Toward a Semiotic Approach to Analyzing the Trombonist's Repertoire



Journal Title

Journal ISSN

Volume Title



This study seeks to develop a theory of musical gesture that incorporates idiomatic aspects of playing the trombone. Researchers of musical gesture have interrogated idiomatic physical aspects of performing music for voice, piano, and strings, but have mostly overlooked those qualities in brass instruments. Musicologists Trevor Herbert and David Guion have studied historical qualities of the trombone, usually discussing the trombone as a signifier of sacred topics. This view of the trombone is important but far too limited in scope. It seems appropriate that idiomatic aspects of playing the trombone should also be investigated and probed for gestural qualities that might project musical meaning. Drawing on studies in musical gesture (Hatten 2004, Lidov 2004) and brass pedagogy (Fredericksen 1996, Steenstrup 2007), this study connects theories of vocal gesture with trombone performance, illuminating mental similarities in approach to performance as well as physical similarities in sound production between brass instrumentalists and vocalists to apply current research in vocal gesture (Frith 1996, Burns 2001, Heidemann 2016) to the trombone. This theory extends into the realm of embodiment analysis (Larson 2012), and I explore new ways to discuss embodiment as it relates to brass instrumentalists. These findings are applied and refined through analysis of four pillars of the trombonist’s repertoire: Daniel Schnyder’s bass trombone sonata, Arthur Pryor’s Blue Bells of Scotland, Ferdinand David’s Concertino for trombone, and Saskia Apon’s trombone quartet.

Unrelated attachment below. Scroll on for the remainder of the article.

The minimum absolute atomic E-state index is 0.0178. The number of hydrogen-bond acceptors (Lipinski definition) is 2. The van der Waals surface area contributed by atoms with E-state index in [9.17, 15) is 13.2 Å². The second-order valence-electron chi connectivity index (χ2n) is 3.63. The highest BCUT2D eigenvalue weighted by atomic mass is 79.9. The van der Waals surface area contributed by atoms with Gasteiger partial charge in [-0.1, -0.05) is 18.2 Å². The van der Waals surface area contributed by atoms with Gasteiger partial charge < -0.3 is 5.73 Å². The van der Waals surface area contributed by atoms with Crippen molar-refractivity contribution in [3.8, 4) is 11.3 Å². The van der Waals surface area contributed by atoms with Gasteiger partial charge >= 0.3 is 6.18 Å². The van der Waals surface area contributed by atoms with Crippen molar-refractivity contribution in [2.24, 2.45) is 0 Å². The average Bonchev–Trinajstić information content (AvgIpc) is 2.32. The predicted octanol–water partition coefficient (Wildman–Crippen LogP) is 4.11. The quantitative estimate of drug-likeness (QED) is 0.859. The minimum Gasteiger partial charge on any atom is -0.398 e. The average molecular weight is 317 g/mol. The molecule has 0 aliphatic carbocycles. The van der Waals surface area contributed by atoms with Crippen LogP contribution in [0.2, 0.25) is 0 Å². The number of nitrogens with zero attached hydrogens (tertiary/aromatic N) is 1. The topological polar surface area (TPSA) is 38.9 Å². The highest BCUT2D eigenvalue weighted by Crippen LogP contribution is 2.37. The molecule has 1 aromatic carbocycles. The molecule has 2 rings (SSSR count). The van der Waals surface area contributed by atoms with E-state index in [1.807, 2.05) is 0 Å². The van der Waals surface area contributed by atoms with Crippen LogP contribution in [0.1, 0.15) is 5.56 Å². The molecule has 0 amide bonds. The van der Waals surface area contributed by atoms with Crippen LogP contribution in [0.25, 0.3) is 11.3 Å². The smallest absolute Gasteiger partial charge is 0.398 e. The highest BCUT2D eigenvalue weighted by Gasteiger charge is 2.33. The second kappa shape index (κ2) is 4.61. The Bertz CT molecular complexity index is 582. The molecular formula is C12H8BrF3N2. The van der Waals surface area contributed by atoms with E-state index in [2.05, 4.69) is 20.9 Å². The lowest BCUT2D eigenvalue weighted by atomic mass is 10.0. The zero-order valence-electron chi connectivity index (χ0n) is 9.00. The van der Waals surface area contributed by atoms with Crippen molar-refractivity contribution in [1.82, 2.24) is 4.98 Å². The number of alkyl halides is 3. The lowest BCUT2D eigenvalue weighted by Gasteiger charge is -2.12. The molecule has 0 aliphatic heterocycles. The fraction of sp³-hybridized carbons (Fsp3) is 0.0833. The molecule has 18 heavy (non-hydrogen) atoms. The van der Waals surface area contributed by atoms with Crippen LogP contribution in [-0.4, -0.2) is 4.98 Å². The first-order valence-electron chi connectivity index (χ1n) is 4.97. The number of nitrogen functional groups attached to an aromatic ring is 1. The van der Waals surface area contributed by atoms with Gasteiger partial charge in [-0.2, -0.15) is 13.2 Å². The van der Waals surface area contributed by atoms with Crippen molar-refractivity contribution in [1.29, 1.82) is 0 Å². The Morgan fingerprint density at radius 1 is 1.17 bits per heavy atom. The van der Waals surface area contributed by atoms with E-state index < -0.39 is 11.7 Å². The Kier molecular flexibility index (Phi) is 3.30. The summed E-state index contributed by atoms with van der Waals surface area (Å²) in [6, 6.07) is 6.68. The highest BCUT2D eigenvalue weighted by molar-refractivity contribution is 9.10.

Trombone, Music theory, Music, Semiotics, Low Brass, Gestures, Pryor, Apon, David, Schnyder, Semiotics, Analysis, 20th century, Twentieth century, Methodology